How Egypt rebuilt its economy since June 30 Revolution?



Sat, 30 Jun 2018 - 12:36 GMT


Sat, 30 Jun 2018 - 12:36 GMT

How Egypt rebuilt its economy since June 30 Revolution? – Photo compiled by Egypt Today

How Egypt rebuilt its economy since June 30 Revolution? – Photo compiled by Egypt Today

CAIRO – 30 June 2018: Egypt celebrates on Saturday the fifth anniversary of the June 30 Revolution that toppled the Muslim Brotherhood-affiliated President Mohamed Morsi, after one year in power during which the country suffered fierce political conflicts and social splits that threatened the future of the nation.

After the successful overthrow of the Muslim Brotherhood rule, various Islamist groups vowed revenge against the Egyptian people and their new political authorities, waging a series of terrorist attacks mainly in the Sinai Peninsula. On July 24, 2013, now President Abdel Fatah al-Sisi, then Defense Minister, called on Egyptians to take to the streets to give him a mandate to confront terrorism. The mandate was followed by multiple attacks that were no longer limited to Sinai.

It was clear that the state will not move forward, achieve long-awaited economic development, or empower its sovereign authorities without the elimination of the terrorist groups that plagued the country prior to and following the June 30 protests.

Egypt’s counter-terrorism

Egypt launched several military operations, including Operation Eagle in mid-2011, Operation Sinai in mid-2012, Operation Martyr's Right in 2015 and Comprehensive Operation Sinai in 2018. The ongoing operation was considered to be the largest military action in the country in years. The operation targets sites in all towns in the North Sinai, Central Sinai, Nile Delta and the Western Desert. These operations killed thousands of Islamic militants who launched attacks against the state and security forces.

In regard to border security, Egypt has improved security along its borders with Libya and Gaza. Specifically, in 2015 Egypt installed x-ray scanning devices at the Libyan border crossing, inspecting traffic in and out of Egypt. The amount of checkpoints in highly-impacted areas has also been increased and security vehicles have been reinforced in an attempt to implement measures to combat the use of Improvised explosive devices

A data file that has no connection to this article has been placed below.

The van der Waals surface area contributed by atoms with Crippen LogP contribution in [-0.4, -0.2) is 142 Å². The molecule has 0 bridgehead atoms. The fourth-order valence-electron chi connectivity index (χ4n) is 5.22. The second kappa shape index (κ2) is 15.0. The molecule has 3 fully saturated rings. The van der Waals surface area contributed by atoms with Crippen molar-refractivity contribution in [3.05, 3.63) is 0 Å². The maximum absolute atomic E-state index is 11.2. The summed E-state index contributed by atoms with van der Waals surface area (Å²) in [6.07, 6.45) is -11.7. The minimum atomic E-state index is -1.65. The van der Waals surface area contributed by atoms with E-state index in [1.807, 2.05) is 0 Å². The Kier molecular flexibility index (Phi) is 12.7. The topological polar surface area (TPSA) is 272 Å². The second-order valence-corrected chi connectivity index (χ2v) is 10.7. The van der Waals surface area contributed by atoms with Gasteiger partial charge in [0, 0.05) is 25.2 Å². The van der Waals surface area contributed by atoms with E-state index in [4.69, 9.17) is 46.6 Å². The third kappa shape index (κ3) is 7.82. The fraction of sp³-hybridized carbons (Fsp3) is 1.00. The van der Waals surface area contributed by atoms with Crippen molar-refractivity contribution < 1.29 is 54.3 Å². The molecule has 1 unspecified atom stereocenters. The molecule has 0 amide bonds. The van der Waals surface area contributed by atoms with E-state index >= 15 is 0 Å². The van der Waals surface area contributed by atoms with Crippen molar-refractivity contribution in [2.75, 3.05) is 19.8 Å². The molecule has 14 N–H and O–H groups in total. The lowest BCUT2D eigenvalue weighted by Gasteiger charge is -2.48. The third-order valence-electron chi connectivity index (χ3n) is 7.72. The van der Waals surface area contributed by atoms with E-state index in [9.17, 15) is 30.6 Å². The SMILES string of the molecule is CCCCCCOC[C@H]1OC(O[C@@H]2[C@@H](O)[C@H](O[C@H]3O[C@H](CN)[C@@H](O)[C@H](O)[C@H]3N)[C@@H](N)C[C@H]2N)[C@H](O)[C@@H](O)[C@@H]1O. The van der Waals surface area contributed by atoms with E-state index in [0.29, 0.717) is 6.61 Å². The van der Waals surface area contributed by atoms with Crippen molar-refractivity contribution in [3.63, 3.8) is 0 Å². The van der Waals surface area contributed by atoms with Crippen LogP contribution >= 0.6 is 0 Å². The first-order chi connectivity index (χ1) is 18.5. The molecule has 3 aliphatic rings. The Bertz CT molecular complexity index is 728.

(IEDs) use.

As the threat from IEDs continues to grow in scope and use, Egypt received from the United States a number of Mine-Resistant Ambush Protected (MRAP) vehicles that are designed specifically to withstand IED attacks and ambushes.

The first shipment of 762 American Mine-Resistant Ambush Protected (MRAP) vehicles has arrived in May 2016. The delivery is part of the Pentagon’s Excess Defense Articles grant program, according to which the vehicles are delivered free of charge.

Major General Charles Hooper, a senior defense official at the U.S. Embassy in Egypt, said, “The delivery of these MRAPs to Egypt provides a crucial capability needed during these times of regional instability and is part of the continuing strong relationship between the US and Egypt.”

The operational use of MRAP vehicles and intelligence-based operations against the bomb makers reduced the IED threat and the number of victims significantly.

In September 2016, the UK committed troops to train the Egyptian military in counterterrorism tactics, with a focus on IEDs. The UK’s previous efforts had focused on train-the-trainer programs.

Moreover, the Egyptian forces received training from the British Armed Forces on C-IED measures and tactics, such a Counter-Improvised Explosive Device (C-IED) Search training package in the United Kingdom run by the UK’s EOD experts.

In November 2017, fifteen experts from the Egyptian armed forces took part in training at the C-IED Centre of Excellence (CoE) in Madrid, Spain. The participants enhanced their skills in collecting, assessing and disseminating information and intelligence on IEDs.

At the end of the course, the participants were equipped with IED evidence recovery and processing skills. “Everything which has a start has also an end. But the end of the course should be the beginning of an increasing cooperation between NATO SPS, C-IED COE and Egyptian Armed Forces in the C-IED field,” said the Director of the C-IED CoE, Colonel Gomez Martin.

This training came in Egypt’s efforts to support the armed forces in the area of mine and unexploded ordnance (UXO) detection. The center previously supported a project that trained the Egyptian Armed Forces in detecting landmines quicker and more accurately. It equipped Egypt with minimum operational capacity on demining, and considerably reduced the duration of demining operations in the Egyptian Western Desert.